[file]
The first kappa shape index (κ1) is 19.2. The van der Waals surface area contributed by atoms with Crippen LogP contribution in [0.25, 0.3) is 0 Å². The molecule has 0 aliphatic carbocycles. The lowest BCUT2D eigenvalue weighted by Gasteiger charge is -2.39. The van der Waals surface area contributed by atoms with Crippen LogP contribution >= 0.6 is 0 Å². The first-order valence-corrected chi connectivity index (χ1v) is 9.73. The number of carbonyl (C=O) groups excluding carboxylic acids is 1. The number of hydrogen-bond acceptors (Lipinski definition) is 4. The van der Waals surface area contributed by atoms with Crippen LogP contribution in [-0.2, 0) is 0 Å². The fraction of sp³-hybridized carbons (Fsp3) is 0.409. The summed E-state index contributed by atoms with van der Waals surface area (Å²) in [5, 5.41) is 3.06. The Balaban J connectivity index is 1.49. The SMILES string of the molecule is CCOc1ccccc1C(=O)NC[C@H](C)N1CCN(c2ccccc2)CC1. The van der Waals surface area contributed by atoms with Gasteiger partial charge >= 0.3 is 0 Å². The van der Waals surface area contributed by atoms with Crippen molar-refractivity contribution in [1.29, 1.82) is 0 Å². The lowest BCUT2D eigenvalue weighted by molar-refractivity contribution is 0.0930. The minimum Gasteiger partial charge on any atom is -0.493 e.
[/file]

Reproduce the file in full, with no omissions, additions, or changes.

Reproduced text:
The first kappa shape index (κ1) is 19.2. The van der Waals surface area contributed by atoms with Crippen LogP contribution in [0.25, 0.3) is 0 Å². The molecule has 0 aliphatic carbocycles. The lowest BCUT2D eigenvalue weighted by Gasteiger charge is -2.39. The van der Waals surface area contributed by atoms with Crippen LogP contribution >= 0.6 is 0 Å². The first-order valence-corrected chi connectivity index (χ1v) is 9.73. The number of carbonyl (C=O) groups excluding carboxylic acids is 1. The number of hydrogen-bond acceptors (Lipinski definition) is 4. The van der Waals surface area contributed by atoms with Crippen LogP contribution in [-0.2, 0) is 0 Å². The fraction of sp³-hybridized carbons (Fsp3) is 0.409. The summed E-state index contributed by atoms with van der Waals surface area (Å²) in [5, 5.41) is 3.06. The Balaban J connectivity index is 1.49. The SMILES string of the molecule is CCOc1ccccc1C(=O)NC[C@H](C)N1CCN(c2ccccc2)CC1. The van der Waals surface area contributed by atoms with Gasteiger partial charge >= 0.3 is 0 Å². The van der Waals surface area contributed by atoms with Crippen molar-refractivity contribution in [1.29, 1.82) is 0 Å². The lowest BCUT2D eigenvalue weighted by molar-refractivity contribution is 0.0930. The minimum Gasteiger partial charge on any atom is -0.493 e.